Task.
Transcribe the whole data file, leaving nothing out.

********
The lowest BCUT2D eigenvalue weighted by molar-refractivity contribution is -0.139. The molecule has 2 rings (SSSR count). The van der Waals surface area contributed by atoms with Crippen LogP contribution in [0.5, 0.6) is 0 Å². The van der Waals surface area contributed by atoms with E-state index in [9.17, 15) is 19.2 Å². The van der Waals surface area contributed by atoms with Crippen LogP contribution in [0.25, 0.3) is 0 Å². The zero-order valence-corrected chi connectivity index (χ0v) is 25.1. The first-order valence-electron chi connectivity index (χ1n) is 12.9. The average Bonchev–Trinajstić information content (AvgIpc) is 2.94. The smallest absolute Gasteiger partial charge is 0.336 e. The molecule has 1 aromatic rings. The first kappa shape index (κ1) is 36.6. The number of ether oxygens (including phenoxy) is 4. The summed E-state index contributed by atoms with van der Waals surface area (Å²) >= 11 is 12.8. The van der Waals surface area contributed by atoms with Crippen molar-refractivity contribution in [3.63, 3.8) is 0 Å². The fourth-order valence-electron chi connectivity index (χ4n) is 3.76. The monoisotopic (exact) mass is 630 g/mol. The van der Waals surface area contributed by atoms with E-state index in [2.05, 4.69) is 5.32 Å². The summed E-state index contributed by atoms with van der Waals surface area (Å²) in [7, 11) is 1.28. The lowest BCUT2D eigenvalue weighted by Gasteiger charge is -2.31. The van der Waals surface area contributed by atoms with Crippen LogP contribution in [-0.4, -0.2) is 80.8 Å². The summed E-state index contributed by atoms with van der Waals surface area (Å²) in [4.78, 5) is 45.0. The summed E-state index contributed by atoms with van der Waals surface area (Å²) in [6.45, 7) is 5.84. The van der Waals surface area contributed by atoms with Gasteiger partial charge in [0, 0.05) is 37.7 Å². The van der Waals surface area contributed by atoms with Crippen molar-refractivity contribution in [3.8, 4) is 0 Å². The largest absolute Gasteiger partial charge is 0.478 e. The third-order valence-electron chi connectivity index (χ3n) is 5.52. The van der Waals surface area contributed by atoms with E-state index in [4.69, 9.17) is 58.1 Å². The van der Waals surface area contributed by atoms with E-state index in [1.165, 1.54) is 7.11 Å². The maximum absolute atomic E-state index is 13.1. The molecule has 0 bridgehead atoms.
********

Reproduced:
The lowest BCUT2D eigenvalue weighted by molar-refractivity contribution is -0.139. The molecule has 2 rings (SSSR count). The van der Waals surface area contributed by atoms with Crippen LogP contribution in [0.5, 0.6) is 0 Å². The van der Waals surface area contributed by atoms with E-state index in [9.17, 15) is 19.2 Å². The van der Waals surface area contributed by atoms with Crippen LogP contribution in [0.25, 0.3) is 0 Å². The zero-order valence-corrected chi connectivity index (χ0v) is 25.1. The first-order valence-electron chi connectivity index (χ1n) is 12.9. The average Bonchev–Trinajstić information content (AvgIpc) is 2.94. The smallest absolute Gasteiger partial charge is 0.336 e. The molecule has 1 aromatic rings. The first kappa shape index (κ1) is 36.6. The number of ether oxygens (including phenoxy) is 4. The summed E-state index contributed by atoms with van der Waals surface area (Å²) >= 11 is 12.8. The van der Waals surface area contributed by atoms with Crippen molar-refractivity contribution in [3.63, 3.8) is 0 Å². The fourth-order valence-electron chi connectivity index (χ4n) is 3.76. The monoisotopic (exact) mass is 630 g/mol. The van der Waals surface area contributed by atoms with E-state index in [2.05, 4.69) is 5.32 Å². The summed E-state index contributed by atoms with van der Waals surface area (Å²) in [7, 11) is 1.28. The lowest BCUT2D eigenvalue weighted by Gasteiger charge is -2.31. The van der Waals surface area contributed by atoms with Crippen LogP contribution in [-0.4, -0.2) is 80.8 Å². The summed E-state index contributed by atoms with van der Waals surface area (Å²) in [4.78, 5) is 45.0. The summed E-state index contributed by atoms with van der Waals surface area (Å²) in [6.45, 7) is 5.84. The van der Waals surface area contributed by atoms with Gasteiger partial charge in [0, 0.05) is 37.7 Å². The van der Waals surface area contributed by atoms with Crippen molar-refractivity contribution in [3.8, 4) is 0 Å². The largest absolute Gasteiger partial charge is 0.478 e. The third-order valence-electron chi connectivity index (χ3n) is 5.52. The van der Waals surface area contributed by atoms with E-state index in [4.69, 9.17) is 58.1 Å². The van der Waals surface area contributed by atoms with E-state index in [1.165, 1.54) is 7.11 Å². The maximum absolute atomic E-state index is 13.1. The molecule has 0 bridgehead atoms.